All the personal data you want

Except that it's all fake.

I needed some sample address book data for a project that I'm working on. Because of the number of people who may see it, I didn't want to use real address book entries, so I wrote some Python scripts to generate some.

I spread it across a few scripts because I wanted to generate data for different schemas. I put the main data generation functions in one file and then call those functions and format the data in scripts that are specialized for their particular output format. You can use these to generate data for a relational database, XML, your favorite RDF flavor, or whatever you like. The basic library has functions such as firstName() and zipCode() to generate random values, with some, like middleName() and note(), sometimes returning nothing. I have two scripts that use the library: one generates a CSV file that emulates one exported from Microsoft Outlook 2003, and the other emulates the CSV address file exported by Eudora 7. (Did you know that Eudora can't import the CSV files that it exports?)

The data is pretty US-oriented, but a few tweaks should adapt it for other countries. It randomly picks first and middle names from the US census list of most popular male and female names and surnames from the census list of most popular last names. It took very little web searching to find the most popular street names and US Cities, and for employer names I went with the last 100 of the Fortune 500.

There generated data has plenty of incongruities. Middle names are randomly picked separately from first names, so male and female names are often mixed. The same happens with city and state names, so that Albert Victoria Freeman Jr. may live in Baltimore, California. To convert an employer name to a domain name for a work email address, I just took out spaces and punctuation, converted to lower-case, and put ".com" at the end, which can result in some long domain names.

I've always enjoyed generating random content that faked the appearance of semantic value. One event in particular inspired me about twenty-three years ago, when the only programming languages I knew were Microsoft Basic and dBase II. I was in the early stages of a "poetry" generation program that only had seven or eight possible verbs, and all the nouns were pronouns, and it came out with this:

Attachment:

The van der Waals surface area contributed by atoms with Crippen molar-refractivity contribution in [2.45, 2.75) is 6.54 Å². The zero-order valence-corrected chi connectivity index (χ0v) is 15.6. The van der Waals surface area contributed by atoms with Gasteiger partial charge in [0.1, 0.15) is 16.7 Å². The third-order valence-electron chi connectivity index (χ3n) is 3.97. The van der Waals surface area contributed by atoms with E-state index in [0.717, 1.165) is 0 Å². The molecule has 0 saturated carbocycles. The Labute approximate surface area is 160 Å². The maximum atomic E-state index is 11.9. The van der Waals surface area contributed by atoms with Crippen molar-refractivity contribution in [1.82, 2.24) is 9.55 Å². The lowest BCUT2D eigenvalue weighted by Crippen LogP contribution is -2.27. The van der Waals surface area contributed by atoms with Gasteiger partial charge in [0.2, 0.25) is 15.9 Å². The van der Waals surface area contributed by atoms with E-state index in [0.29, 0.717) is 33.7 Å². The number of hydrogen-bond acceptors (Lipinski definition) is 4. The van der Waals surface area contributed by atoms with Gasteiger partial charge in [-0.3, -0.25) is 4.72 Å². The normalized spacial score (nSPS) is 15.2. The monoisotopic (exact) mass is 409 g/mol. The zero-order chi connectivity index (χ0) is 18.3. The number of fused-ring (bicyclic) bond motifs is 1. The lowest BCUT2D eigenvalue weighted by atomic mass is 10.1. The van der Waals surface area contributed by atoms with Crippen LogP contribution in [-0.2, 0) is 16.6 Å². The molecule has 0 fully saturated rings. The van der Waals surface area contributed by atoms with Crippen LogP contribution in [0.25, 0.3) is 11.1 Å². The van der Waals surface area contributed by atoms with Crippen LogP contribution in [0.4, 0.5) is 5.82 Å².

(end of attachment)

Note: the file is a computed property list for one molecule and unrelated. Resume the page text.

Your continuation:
It thinks. 
It scares her.

(Try to picture it on green and white paper in a dot matrix font.) The heart of all of these is the random function; when coding for fun, seeing different output each time is often more entertaining than consistent output. I've recently figured out how I can generate multi-part music from an XSLT script, which I'll make public somewhere once I have the time to actually implement it and write it up.


Fun stuff :)

I've recently been wondering about making a hosted version of the Dada Engine (the system behind the Postmodernism generator you link to). I was actually thinking of it for language learning apps, after noticing that many language courses seem based around exercising one's ability to translate variations on a theme ("I want to...", "You need to ...", "We used to...", / "eat spaghetti" / "drink red|white|green wine" / "quickly" "slowly" / "tonight" "tommorrow" "every day" ...etc.

After playing a little ( ...) I realised my grammar skills (machine and human language!) weren't up to it, ... and maybe some sort of wiki or collaborative effort would let people write better dada engine scripts communally.

I've a hunch that a hosted dada engine system could catch on, ... but what it really needs is some changes to give a bit of a UI for grammar creation, and to have some mechanisms for modularisation so that sentence-fragments can more easily be shared across a group of users.

File under: ProcrastinationOpportunities :) bar paper. I miss it so. I still have a box somewhere of old email printouts from college on green bar paper.

I like the idea of the randomly generated name/address info. Sometimes when looking into the people finder databases, it feels like that's how they were populated.